06 Aug 2016

The Loebs

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John Talbot, in New Criterion, has a tribute to the Classics Department’s bête noire, the Loeb Classical Library.

The gist of an old joke—it has a dozen local iterations—is that the Loeb Classical Library translations are so baffling that you have to consult the original Greek or Latin on the left-hand page to decipher the English translation on the right.

Funny or not, the wisecrack catches the condescension long directed at the Loebs, that venerable series of Greek and Latin classics in uniform volumes with facing English translations. Professors of classics in particular used to frown upon them. Until recently, merely to be seen on campus with a Loeb was to court scandal. There were gradations of disgrace. Those Loeb editions of Boethius, Bede, and Augustine I saw on the shelves of the professor who taught me Anglo-Saxon: those were permissible for an English scholar. But I, as a classics major, was to eschew the very same volumes. Even as an undergraduate, though I prized my Loeb edition of The Republic, edited and imaginatively annotated by Paul Shorey, I knew better than bring it to my seminar on Plato. That same tact—that same hypocrisy—accounts for the care I took, as a graduate student, to avoid detection as I sifted the used bookshops of Cambridge for second-hand Loebs. For many of us, the pleasure we took in the Loebs was tinged with guilt.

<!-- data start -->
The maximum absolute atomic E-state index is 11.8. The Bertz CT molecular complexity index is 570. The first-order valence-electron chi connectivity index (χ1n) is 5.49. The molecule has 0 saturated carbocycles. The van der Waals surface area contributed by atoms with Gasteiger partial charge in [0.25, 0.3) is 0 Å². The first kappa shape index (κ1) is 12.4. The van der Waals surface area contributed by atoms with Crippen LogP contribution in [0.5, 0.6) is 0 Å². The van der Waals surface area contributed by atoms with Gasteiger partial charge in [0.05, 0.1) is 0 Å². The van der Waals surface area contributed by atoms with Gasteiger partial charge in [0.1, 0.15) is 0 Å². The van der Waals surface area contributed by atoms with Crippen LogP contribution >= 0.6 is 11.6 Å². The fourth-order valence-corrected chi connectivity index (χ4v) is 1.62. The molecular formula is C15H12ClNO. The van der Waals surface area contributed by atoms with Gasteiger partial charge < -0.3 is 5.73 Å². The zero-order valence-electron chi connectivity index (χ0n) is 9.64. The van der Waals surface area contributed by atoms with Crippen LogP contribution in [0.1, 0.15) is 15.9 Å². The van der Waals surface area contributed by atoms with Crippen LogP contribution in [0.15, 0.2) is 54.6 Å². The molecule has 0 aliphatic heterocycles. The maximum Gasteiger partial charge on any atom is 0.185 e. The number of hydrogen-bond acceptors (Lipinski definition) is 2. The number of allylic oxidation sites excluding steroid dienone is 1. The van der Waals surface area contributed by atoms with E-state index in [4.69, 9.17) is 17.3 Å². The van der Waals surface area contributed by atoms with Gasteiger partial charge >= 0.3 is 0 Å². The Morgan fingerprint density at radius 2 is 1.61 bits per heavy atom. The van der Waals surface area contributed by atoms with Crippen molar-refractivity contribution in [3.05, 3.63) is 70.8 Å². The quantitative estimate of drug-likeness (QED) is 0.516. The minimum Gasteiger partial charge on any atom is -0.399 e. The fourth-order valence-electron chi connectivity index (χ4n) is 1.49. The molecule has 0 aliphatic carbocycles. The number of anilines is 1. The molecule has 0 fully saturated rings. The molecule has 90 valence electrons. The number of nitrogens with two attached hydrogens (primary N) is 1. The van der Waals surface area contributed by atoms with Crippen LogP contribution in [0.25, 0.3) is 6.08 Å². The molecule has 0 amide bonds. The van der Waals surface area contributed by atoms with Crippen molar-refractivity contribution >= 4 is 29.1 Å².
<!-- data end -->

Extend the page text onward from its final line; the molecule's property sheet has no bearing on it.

Full story.


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